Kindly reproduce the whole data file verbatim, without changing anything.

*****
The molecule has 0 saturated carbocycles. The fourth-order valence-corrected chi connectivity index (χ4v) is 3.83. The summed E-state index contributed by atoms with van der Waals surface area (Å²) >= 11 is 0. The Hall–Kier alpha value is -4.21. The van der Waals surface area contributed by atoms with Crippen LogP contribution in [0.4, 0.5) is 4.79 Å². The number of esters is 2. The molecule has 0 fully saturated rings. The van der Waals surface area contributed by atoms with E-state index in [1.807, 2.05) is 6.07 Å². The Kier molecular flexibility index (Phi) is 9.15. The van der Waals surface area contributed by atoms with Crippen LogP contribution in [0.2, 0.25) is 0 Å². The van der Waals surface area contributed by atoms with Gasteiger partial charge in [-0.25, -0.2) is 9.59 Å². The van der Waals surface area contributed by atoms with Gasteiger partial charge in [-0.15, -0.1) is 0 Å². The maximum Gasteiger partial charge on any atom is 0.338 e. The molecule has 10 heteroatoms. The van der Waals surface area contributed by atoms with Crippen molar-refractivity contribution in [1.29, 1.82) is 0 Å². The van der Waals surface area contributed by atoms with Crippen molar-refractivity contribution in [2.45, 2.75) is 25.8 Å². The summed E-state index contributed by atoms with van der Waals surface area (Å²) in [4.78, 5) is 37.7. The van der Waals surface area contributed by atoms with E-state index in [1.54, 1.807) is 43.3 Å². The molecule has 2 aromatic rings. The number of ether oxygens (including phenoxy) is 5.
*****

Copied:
The molecule has 0 saturated carbocycles. The fourth-order valence-corrected chi connectivity index (χ4v) is 3.83. The summed E-state index contributed by atoms with van der Waals surface area (Å²) >= 11 is 0. The Hall–Kier alpha value is -4.21. The van der Waals surface area contributed by atoms with Crippen LogP contribution in [0.4, 0.5) is 4.79 Å². The number of esters is 2. The molecule has 0 fully saturated rings. The van der Waals surface area contributed by atoms with E-state index in [1.807, 2.05) is 6.07 Å². The Kier molecular flexibility index (Phi) is 9.15. The van der Waals surface area contributed by atoms with Crippen LogP contribution in [0.2, 0.25) is 0 Å². The van der Waals surface area contributed by atoms with Gasteiger partial charge in [-0.25, -0.2) is 9.59 Å². The van der Waals surface area contributed by atoms with Gasteiger partial charge in [-0.15, -0.1) is 0 Å². The maximum Gasteiger partial charge on any atom is 0.338 e. The molecule has 10 heteroatoms. The van der Waals surface area contributed by atoms with Crippen molar-refractivity contribution in [1.29, 1.82) is 0 Å². The van der Waals surface area contributed by atoms with Crippen molar-refractivity contribution in [2.45, 2.75) is 25.8 Å². The summed E-state index contributed by atoms with van der Waals surface area (Å²) in [4.78, 5) is 37.7. The van der Waals surface area contributed by atoms with E-state index in [1.54, 1.807) is 43.3 Å². The molecule has 2 aromatic rings. The number of ether oxygens (including phenoxy) is 5.